Cheers to you, Brooklyn. We’ve made it to springtime. Cherry blossoms and new restaurants are ready to bloom. Here, in my second installment of our new food column, I’m excited to share some of the most delicious things I’ve tasted (ridiculously delicious potatoes in Ridgewood, Trinidadian-Cambodian lunch treats in Gowanus, and my favorite new sandwich). Plus, there’s a whole slew of brand new and soon-to-open spots to check out, from homey Midwestern fare to mouth-tingling Szechuan cuisine.
Rolo’s: Daiquiris, Rib-Eyes and Ugly-Delicious Potatoes
This spring calls for strawberry daiquiris and wood-fired steak. At Rolo’s in Ridgewood, the daiquiris get their depth from a blend rhum agricole, a funkier, grassier, more savory style of rum that’s typically distilled on the islands of the French Caribbean. The deep-pink concoction captures the sweet nostalgia of a strawberry daiquiri with a sophisticated edge. The steak, sourced from Rosenkrans Farm in the Finger Lakes, are dry-aged for 6 weeks in-house, butchered in the Rolo’s kitchen, cooked to smoky perfection over a wood-burning grill, and finished with a green garlic butter. The result is a righteous, melt-in-your-mouth bite.
Rolo’s doesn’t fit into a specific category or ethnicity, but their wood-fired grill pulls together their somewhat eclectic, totally fun, crowd-pleasing offerings. The most outrageous thing I’ve eaten in a long time was listed on the dinner menu as “crispy potatoes ‘war style,’” without a description. It’s basically a pile of crispy-on-the-outside, creamy-on-the-inside, well-salted roasted potatoes, with a liberal dollop of profoundly spicy peanut sauce, and a lavish spoonful of Kewpie mayo, comparable to the amount of Cool Whip a generous grandma might serve on an ice cream sundae. Oh, and there are chopped white onions sprinkled on top.
General Manager and partner Ben Howell explained this “ugly-delicious” dish, which one of Rolo’s chef-partners, Rafiq Salim, brought into the kitchen: “Rafiq was born in the Netherlands—he’s Indonesian and Dutch—and there’s a ubiquitous street food at frite shops in Amsterdam that is called patatje oorlog, which translates to ‘potatoes at war.’”
It sneak-attacks one’s taste buds, so rich, so fiery, so impossibly delicious. “That peanut sauce is Rafiq’s family recipe,” Howell continued. “It’s made with both sambal and whole Thai bird chilis, plus kaffir lime leaves. It’s aromatic and very spicy.”
Speaking of heat, don’t sleep on the cold-weather specialty of dry-style Szechuan cabbage if it’s still on the menu when you visit. This dish looks like someone dumped a jar of spice blend on a plate of humble, roasted vegetable, but it’s ludicrously delicious.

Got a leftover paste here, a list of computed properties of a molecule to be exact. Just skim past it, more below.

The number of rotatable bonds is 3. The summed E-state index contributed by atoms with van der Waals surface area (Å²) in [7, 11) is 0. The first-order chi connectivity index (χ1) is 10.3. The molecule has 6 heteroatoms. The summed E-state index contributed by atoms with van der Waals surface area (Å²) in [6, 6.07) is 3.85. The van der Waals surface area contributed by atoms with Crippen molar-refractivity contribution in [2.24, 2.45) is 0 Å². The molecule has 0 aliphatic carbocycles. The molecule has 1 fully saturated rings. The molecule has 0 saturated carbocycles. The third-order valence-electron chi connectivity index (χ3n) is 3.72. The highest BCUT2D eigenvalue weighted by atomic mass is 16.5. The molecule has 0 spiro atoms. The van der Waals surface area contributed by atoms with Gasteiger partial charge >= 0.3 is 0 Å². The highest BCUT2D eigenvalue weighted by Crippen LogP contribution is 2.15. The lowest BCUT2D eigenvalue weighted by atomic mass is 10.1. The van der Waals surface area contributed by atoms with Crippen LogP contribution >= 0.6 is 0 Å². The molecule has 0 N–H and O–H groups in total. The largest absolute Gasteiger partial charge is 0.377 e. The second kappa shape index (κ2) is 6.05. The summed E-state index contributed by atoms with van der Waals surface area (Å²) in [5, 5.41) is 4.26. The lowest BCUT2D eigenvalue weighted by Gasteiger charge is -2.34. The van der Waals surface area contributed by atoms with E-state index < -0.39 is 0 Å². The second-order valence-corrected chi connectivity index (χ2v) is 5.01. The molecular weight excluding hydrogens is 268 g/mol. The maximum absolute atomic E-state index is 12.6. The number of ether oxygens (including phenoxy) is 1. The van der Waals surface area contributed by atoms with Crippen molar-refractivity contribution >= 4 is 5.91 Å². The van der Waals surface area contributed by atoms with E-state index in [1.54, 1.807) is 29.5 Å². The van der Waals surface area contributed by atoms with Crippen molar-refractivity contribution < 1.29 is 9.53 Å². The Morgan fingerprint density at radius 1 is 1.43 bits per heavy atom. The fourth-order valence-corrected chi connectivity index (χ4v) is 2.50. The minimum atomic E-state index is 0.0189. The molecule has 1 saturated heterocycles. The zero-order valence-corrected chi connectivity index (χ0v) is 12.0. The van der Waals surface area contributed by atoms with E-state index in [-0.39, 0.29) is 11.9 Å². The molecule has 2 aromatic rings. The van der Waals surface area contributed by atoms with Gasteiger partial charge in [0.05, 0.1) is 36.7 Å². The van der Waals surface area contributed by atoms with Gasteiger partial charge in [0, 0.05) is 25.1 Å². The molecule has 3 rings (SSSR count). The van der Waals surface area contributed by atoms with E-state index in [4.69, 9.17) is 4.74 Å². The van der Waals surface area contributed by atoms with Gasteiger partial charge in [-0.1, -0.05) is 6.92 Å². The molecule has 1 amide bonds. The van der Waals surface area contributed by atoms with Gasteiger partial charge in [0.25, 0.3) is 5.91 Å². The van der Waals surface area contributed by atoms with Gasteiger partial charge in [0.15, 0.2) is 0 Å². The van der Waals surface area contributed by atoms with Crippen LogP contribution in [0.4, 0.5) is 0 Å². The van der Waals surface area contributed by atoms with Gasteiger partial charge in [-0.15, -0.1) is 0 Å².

Whisk + Whiskey: Get Baked in Gowanus
This verdant little jewel box of a cafe is tucked away on an industrial stretch of 4th Ave in Gowanus. Whisk + Whiskey is worth a visit for coffee and treats, like their soft and chewy birthday cake cookie (a big, thick sugar cookie rolled in rainbow sprinkles) or a slice of red velvet cake. But the real draw here? Their Trinidadian-inspired bakes—fluffy, circular bread, set to soak up big-flavored fillings. Owners Secoyah Browne, who was raised in Brooklyn by Trinidadian parents, and Chandra Touch, a first-generation, Cambodian-American, combine their food cultures in an addictively delicious sweet chili chicken bake, dive into Caribbean fare with their smoky, deeply flavorful jerk bake, and cover local needs with a bacon, egg and cheese bake. While you’re there, be sure to order their house-seasoned plantain chips, the best I’ve ever tried.
Szechuan on Smith: The folks behind the highly regarded Hupo in LIC have opened Shan at 191 Smith Street, and their menu brings some mouth-tingling heat to Boerum Hill with dishes like spicy cumin lam, dan dan noodles, and crispy pork with Szechuan peppers.
Pizza al fresco: Fornino has opened their primo rooftop location at Brooklyn Bridge Park’s Pier 6 for the season. Everybody knows about their wood-fired pizzas, but can we talk about their crispy eggplant sandwich? It’s piled up fresh basil, pistachio pesto, tomatoes, arugula, Ricotta, Parmesan, and sweet balsamic glaze on focaccia. Paired with views of the Manhattan skyline, I think it’s one of the all-time best vegetarian sandwiches around.
Midwestern Charm in Prospect Heights: One of our favorite Brooklyn chefs, Greg Baxtrom (of Olmsted and Maison Yaki), expands his empire with Patti Ann’s. Named after his mom, this new, family-oriented spot is serving Saltine-crusted salmon, duck meatloaf, and root beer floats.
More openings: Brooklyn Hots is serving “garbage plates” in Clinton Hill while Place des Fêtes is now serving Spanish wine and seafood in the neighborhood. Royal’s Rib House has re-opened in Bed-Stuy, and a new Persian spot, Eyval, has opened in Bushwick. In Brooklyn Heights, the owners of Colonie have re-opened Pips, their natural wine bar next door, serving springtime specialties like maltagliati pasta with fava beans, spinach, and lemon.
Coming soon: Café Spaghetti on Columbia Street is set to open in May, and the chef from my favorite Brooklyn restaurant, Bar Bête, has secured the keys to a mysterious new spot. Plus, it looks like Blank Street coffee is opening an outpost in the lot by the RiteAid on Smith Street between Union and President. In Williamsburg, Mission Sandwich Social is set to open on May 3 at 326 Bedford Ave at South 2nd, bringing big, saucy subs on San Francisco-style Dutch Crunch, a crackly crusted bread that’s new to NYC.
Bottomless brunch: If you’ve got the stamina to rock 90 minutes of midday bloody Marys, mimosas, screwdrivers, beer, wine or well drinks, Ten Hope’s leafy Williamsburg patio is waiting for you and your good-times crew. Go bottomless for $25 per person with the purchase of an entrée every weekend from 12pm to 5pm.